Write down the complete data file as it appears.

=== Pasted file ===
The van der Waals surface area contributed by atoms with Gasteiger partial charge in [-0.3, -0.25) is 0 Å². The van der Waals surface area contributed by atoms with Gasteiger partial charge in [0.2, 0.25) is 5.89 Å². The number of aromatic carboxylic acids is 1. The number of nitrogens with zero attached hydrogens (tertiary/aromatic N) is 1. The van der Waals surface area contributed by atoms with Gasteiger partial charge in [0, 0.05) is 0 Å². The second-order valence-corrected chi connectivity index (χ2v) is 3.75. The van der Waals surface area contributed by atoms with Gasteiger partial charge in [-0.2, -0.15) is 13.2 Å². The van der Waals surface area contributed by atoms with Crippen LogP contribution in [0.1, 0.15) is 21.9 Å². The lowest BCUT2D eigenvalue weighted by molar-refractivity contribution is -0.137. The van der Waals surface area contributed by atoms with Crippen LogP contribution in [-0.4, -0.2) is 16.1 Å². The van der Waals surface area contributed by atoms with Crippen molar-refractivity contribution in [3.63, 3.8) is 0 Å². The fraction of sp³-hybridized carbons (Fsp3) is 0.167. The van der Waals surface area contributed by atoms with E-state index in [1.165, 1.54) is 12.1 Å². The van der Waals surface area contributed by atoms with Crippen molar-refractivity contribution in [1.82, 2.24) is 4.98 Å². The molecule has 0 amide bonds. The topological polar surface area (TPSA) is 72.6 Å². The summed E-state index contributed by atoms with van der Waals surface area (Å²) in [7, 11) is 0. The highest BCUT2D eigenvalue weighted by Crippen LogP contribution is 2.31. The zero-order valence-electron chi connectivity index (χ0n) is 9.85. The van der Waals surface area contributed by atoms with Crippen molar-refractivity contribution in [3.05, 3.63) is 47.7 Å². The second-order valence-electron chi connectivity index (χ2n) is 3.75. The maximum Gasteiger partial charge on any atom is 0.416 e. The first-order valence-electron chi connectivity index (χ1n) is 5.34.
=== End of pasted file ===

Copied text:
The van der Waals surface area contributed by atoms with Gasteiger partial charge in [-0.3, -0.25) is 0 Å². The van der Waals surface area contributed by atoms with Gasteiger partial charge in [0.2, 0.25) is 5.89 Å². The number of aromatic carboxylic acids is 1. The number of nitrogens with zero attached hydrogens (tertiary/aromatic N) is 1. The van der Waals surface area contributed by atoms with Gasteiger partial charge in [0, 0.05) is 0 Å². The second-order valence-corrected chi connectivity index (χ2v) is 3.75. The van der Waals surface area contributed by atoms with Gasteiger partial charge in [-0.2, -0.15) is 13.2 Å². The van der Waals surface area contributed by atoms with Crippen LogP contribution in [0.1, 0.15) is 21.9 Å². The lowest BCUT2D eigenvalue weighted by molar-refractivity contribution is -0.137. The van der Waals surface area contributed by atoms with Crippen LogP contribution in [-0.4, -0.2) is 16.1 Å². The van der Waals surface area contributed by atoms with Crippen molar-refractivity contribution in [3.63, 3.8) is 0 Å². The fraction of sp³-hybridized carbons (Fsp3) is 0.167. The van der Waals surface area contributed by atoms with E-state index in [1.165, 1.54) is 12.1 Å². The van der Waals surface area contributed by atoms with Crippen molar-refractivity contribution in [1.82, 2.24) is 4.98 Å². The molecule has 0 amide bonds. The topological polar surface area (TPSA) is 72.6 Å². The summed E-state index contributed by atoms with van der Waals surface area (Å²) in [7, 11) is 0. The highest BCUT2D eigenvalue weighted by Crippen LogP contribution is 2.31. The zero-order valence-electron chi connectivity index (χ0n) is 9.85. The van der Waals surface area contributed by atoms with Crippen molar-refractivity contribution in [3.05, 3.63) is 47.7 Å². The second-order valence-electron chi connectivity index (χ2n) is 3.75. The maximum Gasteiger partial charge on any atom is 0.416 e. The first-order valence-electron chi connectivity index (χ1n) is 5.34.